If home prices doubled and then came back down 25% as a correction phase…they still went up 75% in a short period. That is pretty much the case in areas that had the highest appreciation in a short time.

  4. Once again the WordPress system wouldn’t let me post my comment. So what I did is save the comment to Word and submitted in two separate comments. After that the system seems to allow my comments, but I’m thinking other people may not have the patience.

  5. I’ll bring the message over here. This is absolutely nothing like the 1970s or 1980s.

    Number one it’s global. Our banking system, our way of doing business, was exported globally. During this process Europe formed an Economic Community, that actually issued a new currency, the Euro.

    The Euro started at eighty cents on the dollars, and is now, with all of the devaluing of the currency, at a dollar twenty cents to the dollar.

    Here in the United States the price of Real Estate, that mortgages were based on, was over actual value. The value of Real Estate is based on sound economic principles. Banks know that. Here, In the United States, the price of property went way up, as much as 17% per year. In Europe, it went up faster, and higher. In economies, such as in South America, prices doubled with new availability of mortgage loans.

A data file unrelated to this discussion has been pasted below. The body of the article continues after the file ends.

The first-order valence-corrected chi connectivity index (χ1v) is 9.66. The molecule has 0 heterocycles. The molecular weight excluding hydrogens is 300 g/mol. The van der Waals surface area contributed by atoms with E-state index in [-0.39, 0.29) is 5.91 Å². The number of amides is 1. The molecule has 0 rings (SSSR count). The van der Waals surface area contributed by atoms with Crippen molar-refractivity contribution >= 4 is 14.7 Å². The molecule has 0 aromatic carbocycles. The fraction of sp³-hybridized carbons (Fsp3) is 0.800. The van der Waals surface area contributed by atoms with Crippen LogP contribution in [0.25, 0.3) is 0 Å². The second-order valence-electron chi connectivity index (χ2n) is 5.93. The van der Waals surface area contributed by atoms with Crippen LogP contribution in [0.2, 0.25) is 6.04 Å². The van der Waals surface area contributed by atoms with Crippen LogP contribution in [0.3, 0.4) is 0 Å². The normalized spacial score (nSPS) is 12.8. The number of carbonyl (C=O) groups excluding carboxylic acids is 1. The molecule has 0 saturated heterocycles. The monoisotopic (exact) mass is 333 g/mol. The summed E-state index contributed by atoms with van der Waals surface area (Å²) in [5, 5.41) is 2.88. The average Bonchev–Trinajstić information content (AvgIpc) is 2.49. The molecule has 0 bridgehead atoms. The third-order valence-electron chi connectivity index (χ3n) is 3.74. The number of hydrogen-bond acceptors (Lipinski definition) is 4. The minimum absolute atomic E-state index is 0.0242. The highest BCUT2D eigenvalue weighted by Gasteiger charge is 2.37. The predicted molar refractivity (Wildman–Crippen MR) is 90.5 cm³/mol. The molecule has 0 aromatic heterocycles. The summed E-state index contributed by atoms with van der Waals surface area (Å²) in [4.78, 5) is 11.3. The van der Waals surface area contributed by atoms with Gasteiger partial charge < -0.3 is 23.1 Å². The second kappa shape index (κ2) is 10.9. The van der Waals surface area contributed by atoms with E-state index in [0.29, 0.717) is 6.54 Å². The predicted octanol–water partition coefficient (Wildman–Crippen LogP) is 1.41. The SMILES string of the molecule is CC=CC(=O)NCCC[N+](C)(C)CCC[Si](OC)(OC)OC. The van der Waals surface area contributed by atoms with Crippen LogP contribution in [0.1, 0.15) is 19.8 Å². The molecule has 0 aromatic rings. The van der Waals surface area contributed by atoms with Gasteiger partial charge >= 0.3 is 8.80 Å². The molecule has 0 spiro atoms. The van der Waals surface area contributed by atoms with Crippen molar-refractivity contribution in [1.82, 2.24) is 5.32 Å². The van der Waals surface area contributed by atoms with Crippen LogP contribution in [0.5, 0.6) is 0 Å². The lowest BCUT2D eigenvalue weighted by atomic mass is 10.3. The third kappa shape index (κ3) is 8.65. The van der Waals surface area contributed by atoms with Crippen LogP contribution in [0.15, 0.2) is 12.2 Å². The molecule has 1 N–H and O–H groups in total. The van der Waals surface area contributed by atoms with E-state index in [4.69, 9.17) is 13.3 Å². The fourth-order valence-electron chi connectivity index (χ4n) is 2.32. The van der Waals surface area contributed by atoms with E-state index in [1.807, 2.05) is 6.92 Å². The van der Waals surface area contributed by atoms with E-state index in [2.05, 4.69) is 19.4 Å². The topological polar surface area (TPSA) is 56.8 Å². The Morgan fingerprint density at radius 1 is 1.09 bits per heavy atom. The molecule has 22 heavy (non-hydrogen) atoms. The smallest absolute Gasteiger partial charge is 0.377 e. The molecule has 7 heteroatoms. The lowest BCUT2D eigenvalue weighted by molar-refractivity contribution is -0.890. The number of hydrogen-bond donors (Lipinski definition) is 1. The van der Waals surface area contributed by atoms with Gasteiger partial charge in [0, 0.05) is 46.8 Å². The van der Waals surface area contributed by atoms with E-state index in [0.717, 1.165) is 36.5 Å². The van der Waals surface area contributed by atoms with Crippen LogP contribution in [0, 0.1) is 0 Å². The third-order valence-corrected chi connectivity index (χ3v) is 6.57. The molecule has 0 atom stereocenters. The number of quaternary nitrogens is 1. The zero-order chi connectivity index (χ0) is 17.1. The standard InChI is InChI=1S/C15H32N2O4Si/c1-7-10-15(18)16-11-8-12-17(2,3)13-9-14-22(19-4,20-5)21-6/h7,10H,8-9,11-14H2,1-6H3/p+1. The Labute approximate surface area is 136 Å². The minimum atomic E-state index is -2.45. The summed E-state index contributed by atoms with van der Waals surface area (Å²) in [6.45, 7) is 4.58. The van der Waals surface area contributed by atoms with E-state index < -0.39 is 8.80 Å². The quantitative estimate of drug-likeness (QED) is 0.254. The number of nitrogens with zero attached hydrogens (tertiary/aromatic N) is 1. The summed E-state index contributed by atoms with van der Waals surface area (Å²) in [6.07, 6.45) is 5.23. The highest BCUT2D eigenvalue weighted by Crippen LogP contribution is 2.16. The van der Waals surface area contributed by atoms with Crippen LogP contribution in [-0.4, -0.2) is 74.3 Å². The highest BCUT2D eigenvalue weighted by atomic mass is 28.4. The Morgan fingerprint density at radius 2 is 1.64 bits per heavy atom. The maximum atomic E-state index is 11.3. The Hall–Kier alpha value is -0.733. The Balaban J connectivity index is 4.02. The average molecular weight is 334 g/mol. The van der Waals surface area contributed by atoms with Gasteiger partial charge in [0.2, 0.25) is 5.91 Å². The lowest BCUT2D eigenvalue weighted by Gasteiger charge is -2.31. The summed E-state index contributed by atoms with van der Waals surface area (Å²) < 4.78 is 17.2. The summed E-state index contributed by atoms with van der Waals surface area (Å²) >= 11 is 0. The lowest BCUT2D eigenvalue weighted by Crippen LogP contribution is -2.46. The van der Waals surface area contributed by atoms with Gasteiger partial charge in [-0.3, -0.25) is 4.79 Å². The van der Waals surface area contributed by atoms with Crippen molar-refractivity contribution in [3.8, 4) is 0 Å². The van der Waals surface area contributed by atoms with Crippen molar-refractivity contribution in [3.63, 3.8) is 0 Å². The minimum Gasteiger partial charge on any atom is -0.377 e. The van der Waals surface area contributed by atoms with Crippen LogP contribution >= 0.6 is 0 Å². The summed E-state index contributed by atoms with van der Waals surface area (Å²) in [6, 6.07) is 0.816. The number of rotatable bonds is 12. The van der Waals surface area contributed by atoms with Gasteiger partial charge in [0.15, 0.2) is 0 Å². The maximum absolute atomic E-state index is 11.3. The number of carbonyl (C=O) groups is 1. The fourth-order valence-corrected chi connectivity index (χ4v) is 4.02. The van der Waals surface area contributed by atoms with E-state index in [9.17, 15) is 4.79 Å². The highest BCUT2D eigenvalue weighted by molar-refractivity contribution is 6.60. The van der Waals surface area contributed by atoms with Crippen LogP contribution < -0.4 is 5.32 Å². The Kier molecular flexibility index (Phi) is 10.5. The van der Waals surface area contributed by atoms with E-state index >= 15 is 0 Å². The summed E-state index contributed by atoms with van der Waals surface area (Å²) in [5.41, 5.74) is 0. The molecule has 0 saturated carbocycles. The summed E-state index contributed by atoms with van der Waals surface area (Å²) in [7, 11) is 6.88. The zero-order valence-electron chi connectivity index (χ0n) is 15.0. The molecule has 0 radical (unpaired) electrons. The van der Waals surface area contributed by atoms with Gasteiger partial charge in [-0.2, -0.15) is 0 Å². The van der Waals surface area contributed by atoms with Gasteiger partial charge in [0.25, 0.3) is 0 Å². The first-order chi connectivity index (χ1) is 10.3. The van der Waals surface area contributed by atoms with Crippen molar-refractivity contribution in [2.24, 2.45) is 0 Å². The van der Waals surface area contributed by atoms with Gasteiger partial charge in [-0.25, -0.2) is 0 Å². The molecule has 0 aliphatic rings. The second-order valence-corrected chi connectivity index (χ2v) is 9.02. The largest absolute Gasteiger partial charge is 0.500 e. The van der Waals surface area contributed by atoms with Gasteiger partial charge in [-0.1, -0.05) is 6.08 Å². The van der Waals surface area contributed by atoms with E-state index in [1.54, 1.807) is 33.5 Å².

Now that banks are having to reconcile some bookkeeping, governments are having a hard time floating economies.

    As the European Economic Community unravels all economies will find it hard to get funding. China, who holds United States debt, may be caught up in the economic down turn.

    The country that will weather this storm the best will be where it all began, here in the United States.

    Real Estate pricing will return to 1998 prices at best, and possibly below. We lost all of the economic momentum that would have appreciated the value of properties, so I don’t see how we will be getting that back. I also don’t ever see a repeat of 17% property appreciation without hyper inflation.